Russia Unveils Alternative App Store to Bypass Sanctions

The invasion of Ukraine has not finished having major repercussions, including in tech. One of the latest is Wednesday’s launch of RuStore, a local Russian alternative to Google’s mobile app store – the Play Store – which has largely become inoperative in the country due to Western sanctions.

This new app store was developed by VK, the group that dominates the local social media market. The “Russian Facebook” has benefited from the support of the government, the online search giant Yandex, the main national credit institution Sberbank and Russia’s cybersecurity flagship, Kaspersky. Its “RuStore” will run on Android, Google’s operating system which equips 8 out of ten phones in Russia according to StatCounter. Unlike its major competitor iOS, developed by Apple, Android does allow third-party stores.

Google cuts payments

The main challenge of the RuStore will be to attract developers, to offer consumers a wide choice of apps. For the launch, VK says the store has more than 100 apps, including some government services. The figure is derisory, compared to the 3.5 million apps that are now downloadable from the Google Play Store. But VK is hoping to see it take off, helped by the fact that Google’s store has become largely inoperative in Russia.

Since March, due to the financial sanctions imposed in the wake of the invasion of Ukraine – and in particular the suspension of the operations of the giant American payments Visa, MasterCard and American Express – Google has had to pause billing for its services in Russia. “This means that users cannot buy apps and games, subscribe to subscriptions or make any in-app payment”, explains Google. in a post for developers.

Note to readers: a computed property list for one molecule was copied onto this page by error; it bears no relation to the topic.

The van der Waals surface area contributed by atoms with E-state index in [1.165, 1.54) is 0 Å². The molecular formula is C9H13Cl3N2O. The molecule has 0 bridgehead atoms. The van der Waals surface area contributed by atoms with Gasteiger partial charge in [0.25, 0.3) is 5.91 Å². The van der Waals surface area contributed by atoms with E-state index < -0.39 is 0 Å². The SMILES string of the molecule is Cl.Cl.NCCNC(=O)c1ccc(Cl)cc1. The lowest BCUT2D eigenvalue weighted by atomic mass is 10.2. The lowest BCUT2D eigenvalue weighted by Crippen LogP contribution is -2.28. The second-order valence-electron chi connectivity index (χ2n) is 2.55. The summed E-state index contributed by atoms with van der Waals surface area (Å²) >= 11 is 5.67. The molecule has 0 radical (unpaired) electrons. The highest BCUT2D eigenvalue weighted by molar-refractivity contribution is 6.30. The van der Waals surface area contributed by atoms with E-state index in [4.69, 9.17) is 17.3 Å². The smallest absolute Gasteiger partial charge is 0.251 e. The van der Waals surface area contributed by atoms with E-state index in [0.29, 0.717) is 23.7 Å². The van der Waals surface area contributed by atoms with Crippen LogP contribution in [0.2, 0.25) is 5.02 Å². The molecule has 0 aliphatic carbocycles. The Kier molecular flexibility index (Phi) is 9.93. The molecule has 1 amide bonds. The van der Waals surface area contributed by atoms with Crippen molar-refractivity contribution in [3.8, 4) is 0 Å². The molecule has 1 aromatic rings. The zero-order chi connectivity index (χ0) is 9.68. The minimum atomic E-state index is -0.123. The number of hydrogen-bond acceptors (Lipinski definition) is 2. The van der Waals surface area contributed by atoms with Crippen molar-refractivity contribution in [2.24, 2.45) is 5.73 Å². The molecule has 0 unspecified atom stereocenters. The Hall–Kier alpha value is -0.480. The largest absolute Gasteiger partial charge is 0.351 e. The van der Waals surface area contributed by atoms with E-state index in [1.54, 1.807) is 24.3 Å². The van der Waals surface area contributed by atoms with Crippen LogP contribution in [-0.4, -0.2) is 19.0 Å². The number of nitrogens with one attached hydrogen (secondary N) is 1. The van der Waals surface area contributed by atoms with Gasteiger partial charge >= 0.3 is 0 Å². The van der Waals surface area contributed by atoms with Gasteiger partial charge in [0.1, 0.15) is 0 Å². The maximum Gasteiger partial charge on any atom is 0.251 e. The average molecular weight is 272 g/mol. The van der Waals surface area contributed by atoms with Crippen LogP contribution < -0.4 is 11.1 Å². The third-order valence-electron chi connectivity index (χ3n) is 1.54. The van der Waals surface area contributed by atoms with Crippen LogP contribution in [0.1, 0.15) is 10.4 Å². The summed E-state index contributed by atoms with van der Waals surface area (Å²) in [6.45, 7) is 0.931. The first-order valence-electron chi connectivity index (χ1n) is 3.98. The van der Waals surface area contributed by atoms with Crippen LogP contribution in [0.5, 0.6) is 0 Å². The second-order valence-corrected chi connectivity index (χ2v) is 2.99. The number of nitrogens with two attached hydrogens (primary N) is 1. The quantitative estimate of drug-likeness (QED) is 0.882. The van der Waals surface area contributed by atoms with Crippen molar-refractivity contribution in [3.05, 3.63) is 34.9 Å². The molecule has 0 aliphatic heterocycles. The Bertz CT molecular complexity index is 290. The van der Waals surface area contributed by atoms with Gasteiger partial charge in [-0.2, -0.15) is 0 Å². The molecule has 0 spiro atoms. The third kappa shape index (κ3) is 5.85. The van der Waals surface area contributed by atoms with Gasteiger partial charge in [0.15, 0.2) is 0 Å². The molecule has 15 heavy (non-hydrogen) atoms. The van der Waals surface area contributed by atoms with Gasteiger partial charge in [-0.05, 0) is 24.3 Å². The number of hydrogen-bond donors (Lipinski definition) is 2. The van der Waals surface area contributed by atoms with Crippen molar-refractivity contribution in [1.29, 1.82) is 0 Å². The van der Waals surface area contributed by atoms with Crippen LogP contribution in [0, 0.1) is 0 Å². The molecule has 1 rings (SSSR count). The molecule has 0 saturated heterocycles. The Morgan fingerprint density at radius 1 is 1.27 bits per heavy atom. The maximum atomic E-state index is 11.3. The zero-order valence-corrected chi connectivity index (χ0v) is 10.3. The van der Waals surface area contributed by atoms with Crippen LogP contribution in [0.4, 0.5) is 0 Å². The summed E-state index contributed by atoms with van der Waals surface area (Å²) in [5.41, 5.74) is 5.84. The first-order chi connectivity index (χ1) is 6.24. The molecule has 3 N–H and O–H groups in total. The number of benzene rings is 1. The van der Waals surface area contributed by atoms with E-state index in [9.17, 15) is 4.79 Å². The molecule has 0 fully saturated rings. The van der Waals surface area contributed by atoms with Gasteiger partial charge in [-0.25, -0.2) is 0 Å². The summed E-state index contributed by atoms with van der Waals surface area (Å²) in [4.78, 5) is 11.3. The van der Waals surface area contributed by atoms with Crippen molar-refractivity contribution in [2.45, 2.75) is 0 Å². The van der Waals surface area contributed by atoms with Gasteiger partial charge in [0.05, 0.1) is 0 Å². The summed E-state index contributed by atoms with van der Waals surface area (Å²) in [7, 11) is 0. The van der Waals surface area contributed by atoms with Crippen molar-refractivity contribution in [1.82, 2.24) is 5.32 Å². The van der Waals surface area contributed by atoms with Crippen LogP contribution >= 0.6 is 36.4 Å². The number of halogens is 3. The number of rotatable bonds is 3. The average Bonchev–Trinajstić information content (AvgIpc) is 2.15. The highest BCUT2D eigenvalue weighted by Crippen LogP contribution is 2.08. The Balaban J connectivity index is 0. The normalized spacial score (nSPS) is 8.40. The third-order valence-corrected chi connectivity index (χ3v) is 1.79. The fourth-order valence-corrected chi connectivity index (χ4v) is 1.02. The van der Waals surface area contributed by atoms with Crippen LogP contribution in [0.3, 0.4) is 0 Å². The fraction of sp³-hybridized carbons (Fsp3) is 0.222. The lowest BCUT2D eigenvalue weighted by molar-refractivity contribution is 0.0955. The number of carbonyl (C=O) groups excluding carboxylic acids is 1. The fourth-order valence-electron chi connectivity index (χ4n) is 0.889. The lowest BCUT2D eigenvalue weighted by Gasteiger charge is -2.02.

Free apps are still available for download. But since the beginning of May, all paid apps and their updates are no longer even available in Russia, as part of the American group’s “compliance efforts”.

The previous Huawei

Apple’s App Store is not a viable alternative for the Russian public. On the one hand, barely 20% are equipped with an iPhone. On the other hand, the apple group has also limited transactions in its app store in Russia – even if it did not give in to the injunctions of the Ukrainian government to cut off all access to the App Store from Russia . The Russian authorities are therefore counting on the creation of a local alternative ex-nihilo.

The maneuver seems more than ambitious, desperate. Previous attempts to impose a third-party app store have not been successful. The most recent comes from the Chinese giant Huawei, pushed into this entrenchment by US sanctions also who deprived him of Google’s software. Alas, despite the billions invested, his AppGallery struggles to convince developers and did not allow it to retain its customers and its market share in the West.

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Russia Unveils Alternative App Store to Bypass Sanctions

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